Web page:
Take Me to a Deaf Church
By Amy Ting
Have you ever wondered how Deaf people do church?
I went to a Deaf church here in Romania the second weekend I was here. Apart from a few of us from the team who are hearing, and occasionally some CODAs (child of deaf adult), everyone else was Deaf. Everything was in Romanian sign language.
People were very friendly, many came up to say hi. With the limited Malaysian sign language I knew, I tried to introduce myself. (FYI: sign language is not universal, just like how we don’t have a universal spoken language) At some points, I resorted to the whiteboard to write or draw what I meant. Thankfully, the Deaf were very understanding with my limited language capability.
My favourite part was the singing. Very often, they would pick a Psalm from the Bible and sing(sign) it, along with a beat – think Col 3:16 with a twist. Sign language is very visual language, so instead of hearing it, we see it. Other times, they would use a song from YouTube and sign along. Note of caution: Deaf church can be quite loud. Since the Deaf have varying degrees of hearing, the volume of the music is turned up so they can feel the vibrations, which can be far too loud if you are a normal hearer!
During the sermon, I tried my best to follow along. Sometimes there were pictures, PowerPoint slides, and Bible verses that I could look up in English, which helped. When it went too long without something I could understand, my concentration started to lapse, and I started getting bored. Then it occurred to me… That’s what a Deaf person feels on a weekly basis when the only option they have is a hearing church with no interpreter!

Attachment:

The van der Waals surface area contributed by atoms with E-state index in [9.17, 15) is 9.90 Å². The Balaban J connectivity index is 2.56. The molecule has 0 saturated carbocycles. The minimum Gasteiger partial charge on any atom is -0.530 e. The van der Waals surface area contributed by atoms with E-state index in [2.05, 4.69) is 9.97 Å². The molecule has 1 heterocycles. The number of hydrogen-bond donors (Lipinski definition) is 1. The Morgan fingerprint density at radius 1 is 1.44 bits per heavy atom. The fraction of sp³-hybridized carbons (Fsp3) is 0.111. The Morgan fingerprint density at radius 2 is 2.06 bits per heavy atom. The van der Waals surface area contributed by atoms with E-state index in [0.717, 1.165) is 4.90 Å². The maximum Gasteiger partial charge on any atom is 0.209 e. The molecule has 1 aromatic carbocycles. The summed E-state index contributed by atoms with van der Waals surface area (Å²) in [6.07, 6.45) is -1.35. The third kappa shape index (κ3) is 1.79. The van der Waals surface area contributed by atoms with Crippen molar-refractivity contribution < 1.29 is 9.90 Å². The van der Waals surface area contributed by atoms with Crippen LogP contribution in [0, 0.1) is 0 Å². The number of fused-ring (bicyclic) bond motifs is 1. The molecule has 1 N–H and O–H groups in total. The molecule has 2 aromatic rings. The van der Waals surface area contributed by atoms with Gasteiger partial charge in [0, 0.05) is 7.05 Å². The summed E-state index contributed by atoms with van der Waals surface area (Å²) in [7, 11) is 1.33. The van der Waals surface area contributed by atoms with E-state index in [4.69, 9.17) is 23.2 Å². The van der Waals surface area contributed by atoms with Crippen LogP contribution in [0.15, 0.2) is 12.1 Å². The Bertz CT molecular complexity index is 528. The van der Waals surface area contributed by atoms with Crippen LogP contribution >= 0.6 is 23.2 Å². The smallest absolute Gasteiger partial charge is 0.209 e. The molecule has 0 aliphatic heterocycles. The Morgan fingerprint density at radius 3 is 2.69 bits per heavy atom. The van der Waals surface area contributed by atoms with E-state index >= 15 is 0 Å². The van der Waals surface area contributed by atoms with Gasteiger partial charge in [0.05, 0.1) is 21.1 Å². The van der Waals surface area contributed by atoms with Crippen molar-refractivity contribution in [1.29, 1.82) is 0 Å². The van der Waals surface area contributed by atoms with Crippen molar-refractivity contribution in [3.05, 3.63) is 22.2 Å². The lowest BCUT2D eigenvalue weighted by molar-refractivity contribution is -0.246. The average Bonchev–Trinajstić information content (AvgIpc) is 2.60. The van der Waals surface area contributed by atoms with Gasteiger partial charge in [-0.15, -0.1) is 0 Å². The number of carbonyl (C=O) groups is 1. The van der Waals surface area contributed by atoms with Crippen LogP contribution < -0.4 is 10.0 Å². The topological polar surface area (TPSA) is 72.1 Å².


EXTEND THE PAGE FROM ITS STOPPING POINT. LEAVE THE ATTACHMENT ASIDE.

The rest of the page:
I remember my Deaf teacher in Kuching telling me about her experience going to church with her family. It was a Chinese church with no interpreter, and she was bored most of the time because she simply couldn’t understand what was going on. She couldn’t even read Mandarin, because she was English educated. It’s like watching a foreign movie without subtitles. Eventually, she stopped going.
But it doesn’t always have to be this way. The Deaf are capable of leading Deaf churches and understanding the Bible, given that they have access to it in a language that they understand best – sign language. The role of someone like me (hearing) is not to take over their role and translate the Bible for them, but rather to come alongside the Deaf and do it with them.
How can you be a part of this? By prayer! Please pray that God will give the sign language translation teams wisdom, patience and the skills that they need to record the video drafts, check with the Deaf community and then revise the translation. Please also pray that God will give them faithfulness and insight so the translated Scriptures will be accurate and expressed in a way that makes sense to the Deaf.
Bahasa Isyarat Malaysia Bible Translation (BIMBT) was established in Malaysia on 29 November 2009. BIMBT’s purpose is to work towards translating the written Bible into Malaysia’s Sign Language in video format, as well as to promote the use of Malaysia’s Sign Language as a true language. For more information, please visit www.mydeafbible.org